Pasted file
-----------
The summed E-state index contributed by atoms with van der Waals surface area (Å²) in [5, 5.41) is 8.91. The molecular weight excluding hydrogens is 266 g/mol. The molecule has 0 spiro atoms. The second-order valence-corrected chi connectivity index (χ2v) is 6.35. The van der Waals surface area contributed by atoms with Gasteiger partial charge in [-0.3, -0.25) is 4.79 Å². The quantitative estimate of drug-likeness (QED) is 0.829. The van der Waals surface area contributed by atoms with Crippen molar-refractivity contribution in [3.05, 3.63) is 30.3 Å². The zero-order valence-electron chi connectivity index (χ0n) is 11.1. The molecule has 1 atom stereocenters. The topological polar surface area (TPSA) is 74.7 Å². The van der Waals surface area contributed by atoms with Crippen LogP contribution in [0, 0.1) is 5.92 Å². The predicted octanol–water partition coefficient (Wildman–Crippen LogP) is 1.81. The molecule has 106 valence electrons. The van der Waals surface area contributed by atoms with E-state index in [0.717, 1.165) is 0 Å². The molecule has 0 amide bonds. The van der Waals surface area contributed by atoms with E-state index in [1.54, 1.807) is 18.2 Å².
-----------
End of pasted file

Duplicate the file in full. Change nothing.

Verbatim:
The summed E-state index contributed by atoms with van der Waals surface area (Å²) in [5, 5.41) is 8.91. The molecular weight excluding hydrogens is 266 g/mol. The molecule has 0 spiro atoms. The second-order valence-corrected chi connectivity index (χ2v) is 6.35. The van der Waals surface area contributed by atoms with Gasteiger partial charge in [-0.3, -0.25) is 4.79 Å². The quantitative estimate of drug-likeness (QED) is 0.829. The van der Waals surface area contributed by atoms with Crippen molar-refractivity contribution in [3.05, 3.63) is 30.3 Å². The zero-order valence-electron chi connectivity index (χ0n) is 11.1. The molecule has 1 atom stereocenters. The topological polar surface area (TPSA) is 74.7 Å². The van der Waals surface area contributed by atoms with Crippen LogP contribution in [0, 0.1) is 5.92 Å². The predicted octanol–water partition coefficient (Wildman–Crippen LogP) is 1.81. The molecule has 106 valence electrons. The van der Waals surface area contributed by atoms with E-state index in [0.717, 1.165) is 0 Å². The molecule has 0 amide bonds. The van der Waals surface area contributed by atoms with E-state index in [1.54, 1.807) is 18.2 Å².